Biodiversity: the new carbon?

The Guardian, a leading UK newspaper, recently published an interesting analysis of biodiversity as the new “carbon”. After discussing how biodiversity has emerged as a new issue for companies to incorporate in their business strategies, the article details the main motivations for this.

The first motivation mentioned is reputational risk but the most interesting is the one concerning a company’s liability in case of impacts or damages on biodiversity. The Deepwater Horizon oil spill (BP) is used as an example. This underlies two things:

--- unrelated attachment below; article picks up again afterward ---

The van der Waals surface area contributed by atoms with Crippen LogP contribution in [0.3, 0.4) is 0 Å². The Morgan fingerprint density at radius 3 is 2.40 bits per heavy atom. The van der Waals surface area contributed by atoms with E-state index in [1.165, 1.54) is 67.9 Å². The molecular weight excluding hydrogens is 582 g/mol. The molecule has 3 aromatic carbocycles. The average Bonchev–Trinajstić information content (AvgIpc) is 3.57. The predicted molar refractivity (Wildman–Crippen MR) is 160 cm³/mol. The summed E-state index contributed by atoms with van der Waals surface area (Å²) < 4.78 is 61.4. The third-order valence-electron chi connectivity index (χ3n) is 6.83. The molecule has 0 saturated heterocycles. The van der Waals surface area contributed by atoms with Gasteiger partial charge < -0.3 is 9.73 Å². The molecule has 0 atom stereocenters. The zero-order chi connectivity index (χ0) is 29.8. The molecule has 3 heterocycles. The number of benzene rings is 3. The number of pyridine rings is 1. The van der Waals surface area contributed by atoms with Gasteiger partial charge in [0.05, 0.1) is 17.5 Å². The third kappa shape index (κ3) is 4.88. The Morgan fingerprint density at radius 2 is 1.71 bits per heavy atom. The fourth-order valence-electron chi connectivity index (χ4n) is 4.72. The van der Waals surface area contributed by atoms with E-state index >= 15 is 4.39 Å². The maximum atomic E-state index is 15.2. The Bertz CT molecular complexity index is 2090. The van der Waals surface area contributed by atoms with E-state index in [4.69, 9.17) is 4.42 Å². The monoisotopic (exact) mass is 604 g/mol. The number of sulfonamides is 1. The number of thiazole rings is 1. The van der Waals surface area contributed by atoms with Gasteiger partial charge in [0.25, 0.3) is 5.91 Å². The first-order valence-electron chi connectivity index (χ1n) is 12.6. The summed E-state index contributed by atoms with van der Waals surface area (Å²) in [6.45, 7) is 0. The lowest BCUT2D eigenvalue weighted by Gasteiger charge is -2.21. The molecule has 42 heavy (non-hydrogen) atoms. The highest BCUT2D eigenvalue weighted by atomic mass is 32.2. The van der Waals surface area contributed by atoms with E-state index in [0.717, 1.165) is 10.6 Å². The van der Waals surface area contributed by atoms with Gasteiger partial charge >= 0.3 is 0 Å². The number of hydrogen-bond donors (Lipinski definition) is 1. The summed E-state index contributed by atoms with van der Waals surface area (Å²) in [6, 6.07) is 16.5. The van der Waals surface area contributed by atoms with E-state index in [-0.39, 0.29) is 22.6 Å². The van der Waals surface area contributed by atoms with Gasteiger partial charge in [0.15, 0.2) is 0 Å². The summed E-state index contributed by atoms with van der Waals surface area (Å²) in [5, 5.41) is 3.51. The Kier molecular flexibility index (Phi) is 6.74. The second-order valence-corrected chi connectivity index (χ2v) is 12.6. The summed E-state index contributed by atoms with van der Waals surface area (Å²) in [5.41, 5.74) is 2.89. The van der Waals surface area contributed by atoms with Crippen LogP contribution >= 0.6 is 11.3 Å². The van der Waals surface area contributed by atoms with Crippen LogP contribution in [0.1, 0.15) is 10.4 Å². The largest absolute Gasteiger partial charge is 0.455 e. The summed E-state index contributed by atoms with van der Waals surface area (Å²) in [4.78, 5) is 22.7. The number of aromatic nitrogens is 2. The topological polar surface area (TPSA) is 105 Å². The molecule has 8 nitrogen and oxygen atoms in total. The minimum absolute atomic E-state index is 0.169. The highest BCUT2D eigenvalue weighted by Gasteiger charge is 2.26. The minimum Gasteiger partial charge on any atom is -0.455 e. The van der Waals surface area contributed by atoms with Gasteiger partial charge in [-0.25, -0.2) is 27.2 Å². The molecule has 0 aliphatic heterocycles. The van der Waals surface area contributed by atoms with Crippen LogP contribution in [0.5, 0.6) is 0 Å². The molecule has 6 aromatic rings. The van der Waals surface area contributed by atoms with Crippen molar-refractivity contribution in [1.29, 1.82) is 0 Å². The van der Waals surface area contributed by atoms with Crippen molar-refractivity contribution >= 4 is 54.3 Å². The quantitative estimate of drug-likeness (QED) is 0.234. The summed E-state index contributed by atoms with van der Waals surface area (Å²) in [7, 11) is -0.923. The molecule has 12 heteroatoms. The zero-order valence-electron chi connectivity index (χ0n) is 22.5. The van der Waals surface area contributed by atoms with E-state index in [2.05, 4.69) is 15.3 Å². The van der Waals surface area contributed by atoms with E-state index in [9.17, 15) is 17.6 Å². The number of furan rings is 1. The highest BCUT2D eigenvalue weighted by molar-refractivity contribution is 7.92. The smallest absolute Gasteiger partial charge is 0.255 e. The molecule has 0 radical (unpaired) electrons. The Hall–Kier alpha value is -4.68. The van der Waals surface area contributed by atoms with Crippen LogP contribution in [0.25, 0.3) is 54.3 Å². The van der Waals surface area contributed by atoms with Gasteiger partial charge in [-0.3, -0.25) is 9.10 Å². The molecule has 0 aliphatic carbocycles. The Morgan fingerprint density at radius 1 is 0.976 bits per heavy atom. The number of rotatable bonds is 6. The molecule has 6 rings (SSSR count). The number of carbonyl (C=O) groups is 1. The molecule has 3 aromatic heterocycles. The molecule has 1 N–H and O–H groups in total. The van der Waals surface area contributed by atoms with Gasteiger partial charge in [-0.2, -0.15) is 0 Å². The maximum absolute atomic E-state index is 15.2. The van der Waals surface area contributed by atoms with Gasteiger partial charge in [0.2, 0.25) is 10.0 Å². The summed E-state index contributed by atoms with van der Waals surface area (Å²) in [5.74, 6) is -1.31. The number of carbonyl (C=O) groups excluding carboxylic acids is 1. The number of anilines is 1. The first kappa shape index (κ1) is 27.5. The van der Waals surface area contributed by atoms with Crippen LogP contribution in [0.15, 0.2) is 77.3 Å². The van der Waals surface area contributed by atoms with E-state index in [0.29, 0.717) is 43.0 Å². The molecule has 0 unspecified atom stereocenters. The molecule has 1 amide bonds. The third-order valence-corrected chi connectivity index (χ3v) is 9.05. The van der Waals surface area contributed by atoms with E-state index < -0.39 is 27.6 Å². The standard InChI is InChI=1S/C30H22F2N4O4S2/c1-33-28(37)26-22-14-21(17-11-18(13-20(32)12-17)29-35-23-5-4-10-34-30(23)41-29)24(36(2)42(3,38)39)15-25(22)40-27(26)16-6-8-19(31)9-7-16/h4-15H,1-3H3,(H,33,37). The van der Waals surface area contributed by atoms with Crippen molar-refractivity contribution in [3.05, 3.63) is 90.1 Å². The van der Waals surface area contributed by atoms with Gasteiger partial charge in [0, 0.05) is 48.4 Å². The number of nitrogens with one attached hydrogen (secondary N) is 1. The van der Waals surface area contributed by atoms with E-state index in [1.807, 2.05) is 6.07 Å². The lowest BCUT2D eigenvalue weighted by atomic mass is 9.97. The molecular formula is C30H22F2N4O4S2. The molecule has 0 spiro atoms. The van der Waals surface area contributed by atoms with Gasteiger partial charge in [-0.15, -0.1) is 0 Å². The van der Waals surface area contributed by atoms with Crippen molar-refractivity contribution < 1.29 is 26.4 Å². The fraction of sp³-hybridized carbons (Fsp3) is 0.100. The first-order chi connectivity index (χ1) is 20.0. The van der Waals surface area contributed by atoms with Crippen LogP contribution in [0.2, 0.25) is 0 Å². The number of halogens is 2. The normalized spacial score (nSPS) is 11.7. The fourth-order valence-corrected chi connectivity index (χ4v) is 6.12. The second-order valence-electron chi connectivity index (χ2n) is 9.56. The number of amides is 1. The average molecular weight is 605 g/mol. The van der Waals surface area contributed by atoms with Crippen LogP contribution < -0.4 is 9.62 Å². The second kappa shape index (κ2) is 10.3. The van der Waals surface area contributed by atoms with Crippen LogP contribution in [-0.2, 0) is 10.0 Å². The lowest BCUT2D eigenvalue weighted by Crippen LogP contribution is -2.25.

• That the “business case” for incorporating biodiversity in business decisions and strategies is strongly dependant on an appropriate institutional context where companies are liable for impacts on biodiversity. The requirement to avoid, reduce and offset impacts is one such context.
  • That anticipating possible impacts and the potential financial losses that could result from such impacts requires the development of impact assessment procedures and methods that can be parametrized in advance.
  • The USA have developed assessment methods to be applied in the context of Natural Resource Damage Assessment procedures (NRDA), such as Habitat Equivalency Analysis and Resource Equivalency Analysis. In Europe, the 2004 Environmental Liability Directive will certainly make governments and environmental authorities push for the development of such methods.

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